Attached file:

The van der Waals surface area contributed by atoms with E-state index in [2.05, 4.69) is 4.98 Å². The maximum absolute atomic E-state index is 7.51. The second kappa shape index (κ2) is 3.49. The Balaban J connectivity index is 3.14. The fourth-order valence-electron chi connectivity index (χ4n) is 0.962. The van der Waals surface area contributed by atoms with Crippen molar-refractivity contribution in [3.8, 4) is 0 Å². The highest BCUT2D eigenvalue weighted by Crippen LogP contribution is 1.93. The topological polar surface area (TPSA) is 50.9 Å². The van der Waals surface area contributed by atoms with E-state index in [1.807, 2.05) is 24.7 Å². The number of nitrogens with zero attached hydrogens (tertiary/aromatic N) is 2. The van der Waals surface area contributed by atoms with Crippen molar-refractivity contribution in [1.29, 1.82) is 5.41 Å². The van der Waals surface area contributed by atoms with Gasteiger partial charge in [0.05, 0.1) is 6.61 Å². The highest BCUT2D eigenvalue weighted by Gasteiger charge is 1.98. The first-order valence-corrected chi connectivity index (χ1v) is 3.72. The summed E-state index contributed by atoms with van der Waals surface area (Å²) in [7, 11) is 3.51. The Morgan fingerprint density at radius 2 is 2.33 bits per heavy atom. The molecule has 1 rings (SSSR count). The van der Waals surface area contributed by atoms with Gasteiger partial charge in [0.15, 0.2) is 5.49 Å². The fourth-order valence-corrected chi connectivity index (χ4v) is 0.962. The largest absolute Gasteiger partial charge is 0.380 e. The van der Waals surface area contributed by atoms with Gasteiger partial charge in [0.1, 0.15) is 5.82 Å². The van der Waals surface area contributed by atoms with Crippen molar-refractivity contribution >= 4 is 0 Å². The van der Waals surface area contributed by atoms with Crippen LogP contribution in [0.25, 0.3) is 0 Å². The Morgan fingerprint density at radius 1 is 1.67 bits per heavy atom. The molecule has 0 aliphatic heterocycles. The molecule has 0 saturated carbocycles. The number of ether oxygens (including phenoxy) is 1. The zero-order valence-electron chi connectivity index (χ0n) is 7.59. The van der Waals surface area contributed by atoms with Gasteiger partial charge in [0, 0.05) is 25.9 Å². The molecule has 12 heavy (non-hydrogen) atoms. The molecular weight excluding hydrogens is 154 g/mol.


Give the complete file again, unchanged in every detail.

The van der Waals surface area contributed by atoms with E-state index in [2.05, 4.69) is 4.98 Å². The maximum absolute atomic E-state index is 7.51. The second kappa shape index (κ2) is 3.49. The Balaban J connectivity index is 3.14. The fourth-order valence-electron chi connectivity index (χ4n) is 0.962. The van der Waals surface area contributed by atoms with Crippen molar-refractivity contribution in [3.8, 4) is 0 Å². The highest BCUT2D eigenvalue weighted by Crippen LogP contribution is 1.93. The topological polar surface area (TPSA) is 50.9 Å². The van der Waals surface area contributed by atoms with E-state index in [1.807, 2.05) is 24.7 Å². The number of nitrogens with zero attached hydrogens (tertiary/aromatic N) is 2. The van der Waals surface area contributed by atoms with Crippen molar-refractivity contribution in [1.29, 1.82) is 5.41 Å². The van der Waals surface area contributed by atoms with Gasteiger partial charge in [0.05, 0.1) is 6.61 Å². The highest BCUT2D eigenvalue weighted by Gasteiger charge is 1.98. The first-order valence-corrected chi connectivity index (χ1v) is 3.72. The summed E-state index contributed by atoms with van der Waals surface area (Å²) in [7, 11) is 3.51. The Morgan fingerprint density at radius 2 is 2.33 bits per heavy atom. The molecule has 1 rings (SSSR count). The van der Waals surface area contributed by atoms with Gasteiger partial charge in [0.15, 0.2) is 5.49 Å². The fourth-order valence-corrected chi connectivity index (χ4v) is 0.962. The largest absolute Gasteiger partial charge is 0.380 e. The van der Waals surface area contributed by atoms with Gasteiger partial charge in [0.1, 0.15) is 5.82 Å². The van der Waals surface area contributed by atoms with Crippen molar-refractivity contribution >= 4 is 0 Å². The van der Waals surface area contributed by atoms with Crippen LogP contribution in [0.25, 0.3) is 0 Å². The Morgan fingerprint density at radius 1 is 1.67 bits per heavy atom. The molecule has 0 aliphatic heterocycles. The molecule has 0 saturated carbocycles. The number of ether oxygens (including phenoxy) is 1. The zero-order valence-electron chi connectivity index (χ0n) is 7.59. The van der Waals surface area contributed by atoms with Gasteiger partial charge in [0, 0.05) is 25.9 Å². The molecule has 12 heavy (non-hydrogen) atoms. The molecular weight excluding hydrogens is 154 g/mol.